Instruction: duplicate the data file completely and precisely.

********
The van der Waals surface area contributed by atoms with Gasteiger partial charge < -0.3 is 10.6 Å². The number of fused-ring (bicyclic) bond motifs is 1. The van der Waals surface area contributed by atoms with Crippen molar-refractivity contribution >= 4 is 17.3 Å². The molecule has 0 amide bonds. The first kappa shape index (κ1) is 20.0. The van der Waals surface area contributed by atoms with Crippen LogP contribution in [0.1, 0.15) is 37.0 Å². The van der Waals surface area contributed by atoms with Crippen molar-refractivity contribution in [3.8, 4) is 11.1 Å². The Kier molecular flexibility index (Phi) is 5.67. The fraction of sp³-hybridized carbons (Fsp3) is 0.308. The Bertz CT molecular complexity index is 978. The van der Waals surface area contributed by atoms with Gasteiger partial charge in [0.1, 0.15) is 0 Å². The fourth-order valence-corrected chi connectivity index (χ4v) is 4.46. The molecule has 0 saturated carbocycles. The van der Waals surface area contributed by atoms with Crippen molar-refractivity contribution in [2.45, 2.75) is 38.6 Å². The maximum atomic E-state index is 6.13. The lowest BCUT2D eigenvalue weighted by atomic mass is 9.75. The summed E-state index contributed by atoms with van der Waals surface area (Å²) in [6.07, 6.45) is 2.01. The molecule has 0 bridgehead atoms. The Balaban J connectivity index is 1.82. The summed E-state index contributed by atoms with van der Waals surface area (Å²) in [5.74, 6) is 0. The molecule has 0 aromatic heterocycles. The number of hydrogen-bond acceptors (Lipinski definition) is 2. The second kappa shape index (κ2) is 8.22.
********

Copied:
The van der Waals surface area contributed by atoms with Gasteiger partial charge < -0.3 is 10.6 Å². The number of fused-ring (bicyclic) bond motifs is 1. The van der Waals surface area contributed by atoms with Crippen molar-refractivity contribution >= 4 is 17.3 Å². The molecule has 0 amide bonds. The first kappa shape index (κ1) is 20.0. The van der Waals surface area contributed by atoms with Crippen LogP contribution in [0.1, 0.15) is 37.0 Å². The van der Waals surface area contributed by atoms with Crippen molar-refractivity contribution in [3.8, 4) is 11.1 Å². The Kier molecular flexibility index (Phi) is 5.67. The fraction of sp³-hybridized carbons (Fsp3) is 0.308. The Bertz CT molecular complexity index is 978. The van der Waals surface area contributed by atoms with Gasteiger partial charge in [0.1, 0.15) is 0 Å². The fourth-order valence-corrected chi connectivity index (χ4v) is 4.46. The molecule has 0 saturated carbocycles. The van der Waals surface area contributed by atoms with Crippen molar-refractivity contribution in [2.45, 2.75) is 38.6 Å². The maximum atomic E-state index is 6.13. The lowest BCUT2D eigenvalue weighted by atomic mass is 9.75. The summed E-state index contributed by atoms with van der Waals surface area (Å²) in [6.07, 6.45) is 2.01. The molecule has 0 bridgehead atoms. The Balaban J connectivity index is 1.82. The summed E-state index contributed by atoms with van der Waals surface area (Å²) in [5.74, 6) is 0. The molecule has 0 aromatic heterocycles. The number of hydrogen-bond acceptors (Lipinski definition) is 2. The second kappa shape index (κ2) is 8.22.